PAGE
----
7 Marks of a Fool
April Fools marks the one day each year when pranksters are encouraged to try to make “fools” of their friends. Here are five facts and trivia in honor of this year’s April Fools’ Day (No Joke!).
April Fools Day exists because some people wanted to celebrate New Year in Spring.
The exact history behind April Fools’ Day is unclear, but there’s one widely believed theory for how it became an annual day of trickery. According to Discovery.com, the holiday stems from people who refused to adopt the Gregorian calendar in favor of the older Julian calendar when it was established in the 16th century Europe. The new calendar moved the New Year from April first to January first. People who refused to recognize the change were reportedly subjected to pranks and ridicule and were rumored to have been called “April Fools.” Celebrating the New Year in spring actually doesn’t sound like such a bad idea to me. At least I could go watch the fireworks without freezing my face.
April Fools Day is also called April Fish Day.
Canada and the United States aren’t the only countries to join in on the sneaky festivities. In France, where the day of pranks is rumored to have originated, the pranking day is referred to as “Poisson d’Avril” (April Fish). Children tape a paper fish to a friend’s back, and then when the young fool discovers the trick, the prankster yells “April Fish!”
April Fools Day is responsible for those silly “Kick me” signs.
In Scotland, April Fools’ lasts two days. It starts off with “Hunt-the-Gowk” (Cuckoo) Day. A gowk is the unwitting victim of a practical joke. The second day of the holiday is Taily Day. That’s “tail” as in a person’s bottom. The focus is on pulling a prank that’ll result in the victim somehow getting thwacked on their fanny. Reportedly, this is the origin of all those silly “kick me” signs.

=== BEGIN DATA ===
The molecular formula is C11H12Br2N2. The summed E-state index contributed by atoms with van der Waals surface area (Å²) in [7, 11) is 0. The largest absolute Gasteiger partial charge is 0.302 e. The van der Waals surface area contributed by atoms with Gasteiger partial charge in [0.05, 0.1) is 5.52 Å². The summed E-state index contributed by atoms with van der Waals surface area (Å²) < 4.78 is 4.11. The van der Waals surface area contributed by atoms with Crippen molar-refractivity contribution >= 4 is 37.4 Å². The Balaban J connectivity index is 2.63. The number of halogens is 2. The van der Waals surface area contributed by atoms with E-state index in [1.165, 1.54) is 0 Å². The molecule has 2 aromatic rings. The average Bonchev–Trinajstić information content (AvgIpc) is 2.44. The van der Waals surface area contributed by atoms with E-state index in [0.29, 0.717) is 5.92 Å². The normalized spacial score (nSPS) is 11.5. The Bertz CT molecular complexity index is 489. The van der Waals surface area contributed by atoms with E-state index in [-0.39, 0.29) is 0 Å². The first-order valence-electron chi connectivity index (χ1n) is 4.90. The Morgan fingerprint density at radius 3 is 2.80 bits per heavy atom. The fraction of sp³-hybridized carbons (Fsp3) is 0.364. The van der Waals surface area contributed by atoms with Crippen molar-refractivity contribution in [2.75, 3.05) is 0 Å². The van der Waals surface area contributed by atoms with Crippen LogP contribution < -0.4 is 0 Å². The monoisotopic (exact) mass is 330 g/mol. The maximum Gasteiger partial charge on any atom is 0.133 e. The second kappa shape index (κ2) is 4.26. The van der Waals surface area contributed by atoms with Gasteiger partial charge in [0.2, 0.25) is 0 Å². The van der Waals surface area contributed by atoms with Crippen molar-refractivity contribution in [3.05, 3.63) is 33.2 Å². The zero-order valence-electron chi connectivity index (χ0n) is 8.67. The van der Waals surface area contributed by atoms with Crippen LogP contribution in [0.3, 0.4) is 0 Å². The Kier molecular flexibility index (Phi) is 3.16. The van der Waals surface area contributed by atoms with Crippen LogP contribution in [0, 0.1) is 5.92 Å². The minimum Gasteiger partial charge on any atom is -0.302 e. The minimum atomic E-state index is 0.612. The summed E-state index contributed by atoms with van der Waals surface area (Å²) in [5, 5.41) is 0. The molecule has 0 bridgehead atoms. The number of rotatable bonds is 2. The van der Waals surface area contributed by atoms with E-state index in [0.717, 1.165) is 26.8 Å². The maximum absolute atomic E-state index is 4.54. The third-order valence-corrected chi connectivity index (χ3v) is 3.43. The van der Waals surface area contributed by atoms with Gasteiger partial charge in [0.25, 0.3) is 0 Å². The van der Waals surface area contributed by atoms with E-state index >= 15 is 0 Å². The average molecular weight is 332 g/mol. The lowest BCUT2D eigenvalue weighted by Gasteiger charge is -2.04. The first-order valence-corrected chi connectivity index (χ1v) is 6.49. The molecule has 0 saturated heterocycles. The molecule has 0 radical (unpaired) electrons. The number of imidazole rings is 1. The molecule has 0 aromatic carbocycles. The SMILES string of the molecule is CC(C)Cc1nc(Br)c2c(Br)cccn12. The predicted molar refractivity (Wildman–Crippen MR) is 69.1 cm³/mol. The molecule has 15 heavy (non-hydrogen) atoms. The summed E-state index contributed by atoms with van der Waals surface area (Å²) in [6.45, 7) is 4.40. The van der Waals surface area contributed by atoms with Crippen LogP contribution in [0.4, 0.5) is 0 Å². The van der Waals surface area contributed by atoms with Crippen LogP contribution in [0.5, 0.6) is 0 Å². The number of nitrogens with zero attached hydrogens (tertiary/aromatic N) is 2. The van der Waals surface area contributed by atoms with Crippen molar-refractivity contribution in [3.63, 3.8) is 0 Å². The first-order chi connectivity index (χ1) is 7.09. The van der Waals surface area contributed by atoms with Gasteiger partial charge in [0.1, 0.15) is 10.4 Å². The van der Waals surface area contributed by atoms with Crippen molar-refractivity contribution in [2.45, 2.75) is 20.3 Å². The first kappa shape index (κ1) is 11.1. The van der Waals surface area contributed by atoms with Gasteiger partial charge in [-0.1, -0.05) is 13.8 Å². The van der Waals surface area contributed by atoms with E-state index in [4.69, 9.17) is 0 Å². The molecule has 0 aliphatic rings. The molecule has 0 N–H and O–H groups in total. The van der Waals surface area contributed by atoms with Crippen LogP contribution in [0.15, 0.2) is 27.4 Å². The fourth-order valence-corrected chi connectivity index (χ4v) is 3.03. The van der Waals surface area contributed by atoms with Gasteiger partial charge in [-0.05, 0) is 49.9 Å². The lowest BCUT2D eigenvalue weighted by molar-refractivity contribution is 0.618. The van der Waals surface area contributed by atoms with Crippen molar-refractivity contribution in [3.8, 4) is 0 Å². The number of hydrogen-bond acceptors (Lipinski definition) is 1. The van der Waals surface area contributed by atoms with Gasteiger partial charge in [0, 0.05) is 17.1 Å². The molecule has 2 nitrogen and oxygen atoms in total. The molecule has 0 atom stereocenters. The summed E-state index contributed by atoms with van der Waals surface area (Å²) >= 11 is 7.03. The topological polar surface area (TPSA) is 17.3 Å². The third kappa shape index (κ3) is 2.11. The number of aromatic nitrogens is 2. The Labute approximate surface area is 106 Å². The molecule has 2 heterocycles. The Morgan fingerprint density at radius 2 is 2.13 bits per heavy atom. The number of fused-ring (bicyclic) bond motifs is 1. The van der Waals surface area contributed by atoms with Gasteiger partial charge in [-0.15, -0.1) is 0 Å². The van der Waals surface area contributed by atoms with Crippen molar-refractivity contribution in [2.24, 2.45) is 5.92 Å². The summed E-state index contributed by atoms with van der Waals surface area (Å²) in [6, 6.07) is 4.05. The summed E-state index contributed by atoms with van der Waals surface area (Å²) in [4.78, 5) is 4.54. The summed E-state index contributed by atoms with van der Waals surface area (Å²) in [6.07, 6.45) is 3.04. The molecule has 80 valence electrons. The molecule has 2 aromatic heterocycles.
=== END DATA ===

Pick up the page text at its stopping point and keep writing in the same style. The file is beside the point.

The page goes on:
In response to a prank, hundreds of fools requested spaghetti tree seeds.
In 1957, the BBC reported that there was a bumper harvest of “spaghetti crops” in Switzerland. Hundreds of people phoned the network to request information on growing their own spaghetti trees, completely oblivious to the fact that it was an April Fools’ Joke.
Some of us are fools year-round, not just on one day in April.
It can be fun to be an April Fools’ prankster, but it’s not nearly as fun to be labelled a fool. Nevertheless, “fool” is the very label the Bible uses for individuals who don’t listen to God’s instruction. According to Proverbs, you are a fool if:
- You think you’re always right: “The way of a fool is right in his own eyes, but a wise man listens to advice.” (Proverbs 12:15)
- You gab, blab and don’t listen: “A fool takes no pleasure in understanding, but only in expressing his opinion.” (Proverbs 18:2)
- You vent, rant and bluster: “A fool gives full vent to his spirit, but a wise man quietly holds it back.” (Proverbs 29:11)
- You react when insulted: “The vexation of a fool is known at once, but the prudent ignores an insult.” (Proverbs 12:16)
- You rush right in: “One who is wise is cautious and turns away from evil, but a fool is reckless and careless.” (Proverbs 14:16)
- You don’t take sin seriously: “Doing wrong is like a joke to a fool, but wisdom is pleasure to a man of understanding.” (Proverbs 10:23)
- You rely on your own smarts: “Whoever trusts in his own mind is a fool, but he who walks in wisdom will be delivered.” (Proverbs 28:26)
Ephesians 5:15 warns us to take care to walk not as unwise but as wise. “Do not be foolish, but understand what the will of the Lord is.” If we want to be wise, we’ll take this April Fools Day advice and listen to what God has to say. Otherwise, we’ll end up being fools year-round.